Shaping critical care through sound-driven innovation: introduction, outline, and research agenda
Excessive noise has become one of the most publicly debated issues in critical care over the last 10 years . Beeping alarms, conversations, droning support devices and the care giving activities that clatter, buzz and ping turn intensive care units into an acoustically hostile environment in which neither can patients recover comfortably nor can medical staff operate safely and efficiently [2, 3]. Keeping the patient alive and stable with the help of advanced technology comes at a price: health conditions such as anxiety, post-traumatic stress, noise fatigue and possibly delirium are linked to excessive noise. It is our plea to foster medical innovation that focuses not only on patients’ medical and safety needs, but also on human needs/values such as pleasure, dignity, sense of achievement.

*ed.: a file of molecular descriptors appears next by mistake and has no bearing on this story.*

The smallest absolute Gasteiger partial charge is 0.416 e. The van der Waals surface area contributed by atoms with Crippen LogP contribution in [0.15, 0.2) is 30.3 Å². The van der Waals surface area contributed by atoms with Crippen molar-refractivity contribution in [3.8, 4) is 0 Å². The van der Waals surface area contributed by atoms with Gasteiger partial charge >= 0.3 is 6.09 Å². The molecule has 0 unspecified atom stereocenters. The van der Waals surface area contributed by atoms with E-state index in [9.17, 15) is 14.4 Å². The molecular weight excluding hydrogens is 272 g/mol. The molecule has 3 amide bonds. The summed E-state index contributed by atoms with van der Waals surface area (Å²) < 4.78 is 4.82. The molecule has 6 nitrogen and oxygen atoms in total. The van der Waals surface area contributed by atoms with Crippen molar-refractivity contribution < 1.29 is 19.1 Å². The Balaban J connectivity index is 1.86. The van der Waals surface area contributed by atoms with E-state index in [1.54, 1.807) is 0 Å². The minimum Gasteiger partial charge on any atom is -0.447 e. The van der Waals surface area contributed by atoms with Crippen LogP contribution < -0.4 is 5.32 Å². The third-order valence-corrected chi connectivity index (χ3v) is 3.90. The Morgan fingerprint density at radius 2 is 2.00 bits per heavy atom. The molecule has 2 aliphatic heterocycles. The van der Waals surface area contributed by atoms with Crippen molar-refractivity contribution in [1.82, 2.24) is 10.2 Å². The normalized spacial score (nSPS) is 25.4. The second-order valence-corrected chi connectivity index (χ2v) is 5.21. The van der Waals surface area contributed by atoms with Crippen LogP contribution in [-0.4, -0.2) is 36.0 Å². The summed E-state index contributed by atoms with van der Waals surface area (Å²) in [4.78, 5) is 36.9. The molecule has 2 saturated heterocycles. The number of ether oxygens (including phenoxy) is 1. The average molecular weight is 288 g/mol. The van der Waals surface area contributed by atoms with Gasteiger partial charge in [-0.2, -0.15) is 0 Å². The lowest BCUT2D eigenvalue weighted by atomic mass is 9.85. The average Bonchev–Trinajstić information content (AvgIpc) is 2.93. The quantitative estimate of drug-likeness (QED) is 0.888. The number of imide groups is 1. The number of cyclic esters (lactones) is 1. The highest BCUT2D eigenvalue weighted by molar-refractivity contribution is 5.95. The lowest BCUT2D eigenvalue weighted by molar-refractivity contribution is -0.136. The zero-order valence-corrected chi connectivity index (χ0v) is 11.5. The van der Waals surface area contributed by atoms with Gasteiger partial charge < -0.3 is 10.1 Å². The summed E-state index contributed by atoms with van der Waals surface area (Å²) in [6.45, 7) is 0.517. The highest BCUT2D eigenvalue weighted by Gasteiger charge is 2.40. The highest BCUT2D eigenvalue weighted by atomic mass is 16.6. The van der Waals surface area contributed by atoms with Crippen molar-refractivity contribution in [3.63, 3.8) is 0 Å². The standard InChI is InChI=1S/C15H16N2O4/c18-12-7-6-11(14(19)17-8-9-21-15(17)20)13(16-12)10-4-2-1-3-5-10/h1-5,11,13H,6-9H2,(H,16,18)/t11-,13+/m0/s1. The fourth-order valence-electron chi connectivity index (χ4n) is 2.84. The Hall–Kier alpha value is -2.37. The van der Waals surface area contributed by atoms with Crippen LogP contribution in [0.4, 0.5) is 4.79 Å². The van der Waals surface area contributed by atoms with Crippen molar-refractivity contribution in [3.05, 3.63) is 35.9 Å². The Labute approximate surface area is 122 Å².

Compliance with ethical standards
Conflicts of interest
All authors declare that they have no conflicts of interest.
- 1.Rueb E (2019) To reduce hospital noise, researchers create alarms that whistle and sing. The New York Times. https://www.nytimes.com/2019/07/09/science/alarm-fatigue-hospitals.html